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Celeriac and brown rice cakes with sauerkraut.

Tara O'Brady

First it was restaurants with house-made yogurt, salumi, sourdough breads, and lacto-fermented pickles; then home cooks began aging kimchi and sauerkraut, or keeping cheesecloth-draped jars of kombucha cozy in sunny kitchens, and devotedly nurturing their own starters.

The technique of fermentation began as a way of preserving the harvest bounty to last us through the year. Now that people are eating more in accordance with the seasons, it has seen a resurgence in popularity, going from culinary trend to a household practice.

During fermentation, naturally present microorganisms such as bacteria, fungi and yeast convert sugar and starch into alcohol or acids. The process transforms grape juice into wine, cabbage into kimchi, soybeans into miso and milk into yogurt. Sources far more knowledgeable than I can offer specifics regarding the benefits of consuming fermented foods; but, in the most general of terms, the fermentation process can aid in digestion and increase the bioavailability and absorption of certain nutrients.

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For those who cannot digest lactose, fermented forms are sometimes viable to them. In Tartine All Day, Elisabeth Prueitt notes her consumption of naturally leavened breads despite her gluten intolerance. Unpasteurized fermented foods also contain probiotics, or microflora (bacteria), which are beneficial to the digestive tract, immune system and overall health. Science aside, fermented foods simply taste good. They often boast a funky, soured depth, and are especially complimentary to fats and starches. Consider sauerkraut on a grilled sausage, or how soy sauce on rice offers a savouriness far more nuanced than salt ever could.

With the increased availability of fermented foods, there is the opportunity to incorporate them into our daily meals. Here, I pair a store-bought beet and red cabbage sauerkraut with brackish, lemon-soused vegetables. The combination of sauerkraut and fresh vegetables is twangy, crunchy and bright, and the ideal counterpoint to a delicate brown rice and celeriac cake. Both the celeriac and rice have a natural sweetness, amplified by confident browning. Cooked until chestnut, the celeriac tastes almost like popcorn. A tender pear offers some textural contrast. The plate makes for a quick, filling lunch that happens to be vegan and gluten-free to boot.

For those not looking for a vegan option, add a beaten egg to the celeriac and rice. The resultant cake will be firmer, making for an easier flip and heartier all around.

The recipe as written serves two. I find it easiest to wrangle a pair, as the cakes take about 10 minutes to cook each and demand a large skillet. That said, the recipe can be doubled, keeping the first two cakes warm in a low oven while the others cook.

Servings: 2


1 small celeriac, trimmed and peeled

1/2 cup sweet brown rice (also known as “sticky brown rice” or “brown sushi rice”) cooked as per package instructions (about 1 cup cooked)

Medium-gained kosher salt and freshly-ground black pepper, as needed

Olive oil, for frying

6 radishes

Half a fennel bulb

1 celery stalk

1 small pear, such as Comice or Forelle

1 lemon, preferably Meyer, plus wedges for serving

Extra-virgin olive oil, as needed

1/2 cup prepared sauerkraut, see headnote

Nutritional yeast to garnish


Using a spiralizer, the shredding attachment on a food processor or the large holes of a box grater, shred the celeriac into a large, microwave-safe bowl. Cover and microwave for 2 minutes on high. Set aside until just cool enough to handle. Tip the celeriac onto a lint-free kitchen towel and wring out any excess moisture over the sink. Flip the squeezed strands back into their bowl. If measured, you should have about one compact cup of steamed celeriac. Fold in the brown rice, 1/2 teaspoon of medium-grained kosher salt and 1/4 teaspoon ground black pepper.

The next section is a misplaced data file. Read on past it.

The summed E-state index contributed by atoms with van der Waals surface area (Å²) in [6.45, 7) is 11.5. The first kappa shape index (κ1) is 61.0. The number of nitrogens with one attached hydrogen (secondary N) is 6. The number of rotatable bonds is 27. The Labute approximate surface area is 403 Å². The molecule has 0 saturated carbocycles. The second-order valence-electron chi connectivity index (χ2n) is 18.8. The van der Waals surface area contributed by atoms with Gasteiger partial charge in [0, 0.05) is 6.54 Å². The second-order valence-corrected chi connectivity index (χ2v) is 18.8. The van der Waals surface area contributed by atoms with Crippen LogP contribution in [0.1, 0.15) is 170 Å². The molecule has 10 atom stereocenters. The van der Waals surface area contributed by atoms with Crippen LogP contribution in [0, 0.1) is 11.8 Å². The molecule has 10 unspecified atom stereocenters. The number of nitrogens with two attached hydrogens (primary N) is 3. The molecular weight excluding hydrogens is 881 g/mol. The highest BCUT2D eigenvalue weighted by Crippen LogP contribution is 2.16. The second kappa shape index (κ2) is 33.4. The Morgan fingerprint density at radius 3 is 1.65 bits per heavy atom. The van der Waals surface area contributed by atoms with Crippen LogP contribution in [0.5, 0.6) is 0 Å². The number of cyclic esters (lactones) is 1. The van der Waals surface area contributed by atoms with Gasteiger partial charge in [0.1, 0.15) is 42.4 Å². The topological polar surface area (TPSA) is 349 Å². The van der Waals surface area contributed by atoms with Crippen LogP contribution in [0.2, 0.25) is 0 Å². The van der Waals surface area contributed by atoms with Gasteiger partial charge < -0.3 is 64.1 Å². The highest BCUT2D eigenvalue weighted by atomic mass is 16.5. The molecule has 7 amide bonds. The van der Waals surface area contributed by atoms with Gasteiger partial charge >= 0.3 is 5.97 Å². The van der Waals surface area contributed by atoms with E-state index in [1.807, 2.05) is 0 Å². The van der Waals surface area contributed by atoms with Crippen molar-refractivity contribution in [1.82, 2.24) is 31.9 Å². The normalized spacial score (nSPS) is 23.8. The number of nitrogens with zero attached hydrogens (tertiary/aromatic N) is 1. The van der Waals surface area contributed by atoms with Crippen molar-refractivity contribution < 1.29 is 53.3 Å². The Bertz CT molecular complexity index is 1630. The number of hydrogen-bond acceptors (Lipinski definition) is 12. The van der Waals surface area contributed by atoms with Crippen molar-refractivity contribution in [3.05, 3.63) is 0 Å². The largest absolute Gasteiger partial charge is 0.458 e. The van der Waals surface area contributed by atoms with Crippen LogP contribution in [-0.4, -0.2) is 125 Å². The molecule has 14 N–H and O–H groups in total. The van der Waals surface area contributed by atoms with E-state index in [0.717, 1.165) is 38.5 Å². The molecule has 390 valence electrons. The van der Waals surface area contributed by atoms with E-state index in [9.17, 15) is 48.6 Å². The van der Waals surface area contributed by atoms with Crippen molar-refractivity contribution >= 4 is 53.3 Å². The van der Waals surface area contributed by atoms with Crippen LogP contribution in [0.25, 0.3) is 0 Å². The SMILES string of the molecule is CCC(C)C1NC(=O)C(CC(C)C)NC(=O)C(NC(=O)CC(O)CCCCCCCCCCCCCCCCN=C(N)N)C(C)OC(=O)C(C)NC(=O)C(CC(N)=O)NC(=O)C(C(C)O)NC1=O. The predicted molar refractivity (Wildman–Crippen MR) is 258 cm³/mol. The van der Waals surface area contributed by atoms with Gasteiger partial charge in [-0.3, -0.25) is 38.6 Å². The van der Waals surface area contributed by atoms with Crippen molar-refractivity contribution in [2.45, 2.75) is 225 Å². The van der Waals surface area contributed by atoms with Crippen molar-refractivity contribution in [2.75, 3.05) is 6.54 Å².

Heat a large, well-seasoned cast-iron skillet over medium heat. Once hot, pour in enough oil so that the surface of the skillet is evenly coated, albeit thinly. Carefully mound half of the celeriac mixture on the hot pan. With the back of a spatula, press and flatten the mound into a rough circle, about 1/4-inch thick. If you have enough space, form a second cake beside the first, or use a second heated skillet. Fry, undisturbed, for 3 to 4 minutes, then gently start to loosen edges of the cake from the pan with a thin spatula, working around the perimeter systematically. Do not force the blade, or it invariably will tear the crust. Once the cake is freed, check for colour – if should be quite golden with chestnut brown spots. If needed, fry for one minute more, then flip. Cook the second side until similarly browned, four to five minutes more.

Slide each cake onto a serving plate.

While the cakes cook, thinly slice four of the radishes. Place the slices in a small bowl, then squeeze over the juice of half the lemon, along with a good pinch of salt. Set aside. Cut the last two radishes into quarters. Trim the fennel, reserving the fronds for later. Peel off any thick, dry outer leaves and then slice thinly. As with the radish, place fennel in its own bowl, with the juice from the second lemon half and a pinch of salt. Pick the leaves off the celery if there are any, then slice the stalk thinly on the bias. Core and slice the pear as well.

When the cakes are ready, divide the vegetables between each; fork the sauerkraut into piles, then add fans of radish and pear, a clump of fennel, then the celery and quartered radish, followed by the celery leaves and fennel fronds. Dress the vegetables with olive oil, salt and pepper. Tuck the quartered radishes and a lemon wedge onto the salad. Sprinkle with nutritional yeast and serve.

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